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The company expects oil and gas to remain an important part of the energy mix for decades to come, however.

By Shardul Sharma


Asia/Oceania Australia

Australia’s biggest gas producer Woodside is planning to invest $5bn in emerging new energy markets by 2030, it said on December 8. It expects oil and gas to remain an important part of the energy mix for decades to come, however.

“We expect LNG to remain an important part of the energy mix in our region for decades to come, both as a lower-carbon source of fuel for coal-dependent countries and as convenient firming capacity for renewables,” CEO Meg O’Neill said at an investor briefing.

The investment target in new energy is aimed at positioning Woodside as an early mover in this evolving market and supporting the decarbonisation goals of its customers, she said.

“We have a vision to build a low cost, lower carbon, profitable, resilient and diversified portfolio. Woodside aims to do this by leveraging our world-class Tier 1 portfolio and allocating capital to the right opportunities at the right time,” O’Neill said.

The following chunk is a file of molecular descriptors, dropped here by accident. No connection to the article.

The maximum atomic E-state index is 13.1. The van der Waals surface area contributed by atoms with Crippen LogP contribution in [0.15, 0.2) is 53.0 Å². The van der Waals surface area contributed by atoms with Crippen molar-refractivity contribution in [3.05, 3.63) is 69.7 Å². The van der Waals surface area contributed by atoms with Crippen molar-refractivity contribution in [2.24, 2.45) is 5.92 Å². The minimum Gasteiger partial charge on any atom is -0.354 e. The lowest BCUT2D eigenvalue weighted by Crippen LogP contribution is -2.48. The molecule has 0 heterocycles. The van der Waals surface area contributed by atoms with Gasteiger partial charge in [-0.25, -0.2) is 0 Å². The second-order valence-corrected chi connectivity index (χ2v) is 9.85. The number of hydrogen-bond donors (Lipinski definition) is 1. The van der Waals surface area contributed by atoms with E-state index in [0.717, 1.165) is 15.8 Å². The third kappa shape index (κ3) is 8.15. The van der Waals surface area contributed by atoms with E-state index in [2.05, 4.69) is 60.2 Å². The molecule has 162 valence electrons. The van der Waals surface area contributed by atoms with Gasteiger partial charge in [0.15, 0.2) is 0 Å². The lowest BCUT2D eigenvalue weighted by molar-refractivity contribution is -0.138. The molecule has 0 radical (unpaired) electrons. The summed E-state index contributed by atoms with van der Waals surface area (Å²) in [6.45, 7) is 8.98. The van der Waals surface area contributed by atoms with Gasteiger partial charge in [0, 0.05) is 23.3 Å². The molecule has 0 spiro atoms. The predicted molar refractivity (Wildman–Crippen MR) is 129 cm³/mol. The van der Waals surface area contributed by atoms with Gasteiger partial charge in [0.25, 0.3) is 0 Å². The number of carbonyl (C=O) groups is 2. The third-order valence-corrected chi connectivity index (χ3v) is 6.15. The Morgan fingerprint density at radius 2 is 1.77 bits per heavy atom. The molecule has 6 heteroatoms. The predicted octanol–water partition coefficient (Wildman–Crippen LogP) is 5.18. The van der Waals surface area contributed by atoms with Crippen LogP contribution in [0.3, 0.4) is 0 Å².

Woodside has announced a raft of new energy projects in recent months. It has plans to develop phased hydrogen and ammonia production in Perth (H2Perth) and northern Tasmania (H2TAS) to supply both Australia and international markets. On December 7, the company announced plans to expand its portfolio of hydrogen production opportunities to the US.

Woodside also announced in October a new collaboration with renewable energy technology company Heliogen, involving the proposed construction of a 5-MW commercial-scale demonstration facility in California using Heliogen’s concentrated solar power technology.

“We expect that in the mid-2020s the transition to new energy will be underway, including the start-up of the first of our own projects,” O’Neill said.

Commenting on the merger with BHP’s petroleum business, O’Neill said the deal is compelling as, after completion, Woodside will have a larger, diversified portfolio of long-life assets and increased cash generation to build resilience and support future investment and shareholder returns.

“The merged portfolio would have an exciting pipeline of near-term developments: Sangomar in Senegal; Mad Dog Phase 2, Shenzi North and other attractive opportunities in the Gulf of Mexico; and Scarborough offshore Western Australia,” she said. “These, together with other potential oil, gas and new energy developments, will provide an enviable hopper of opportunities competing for capital.”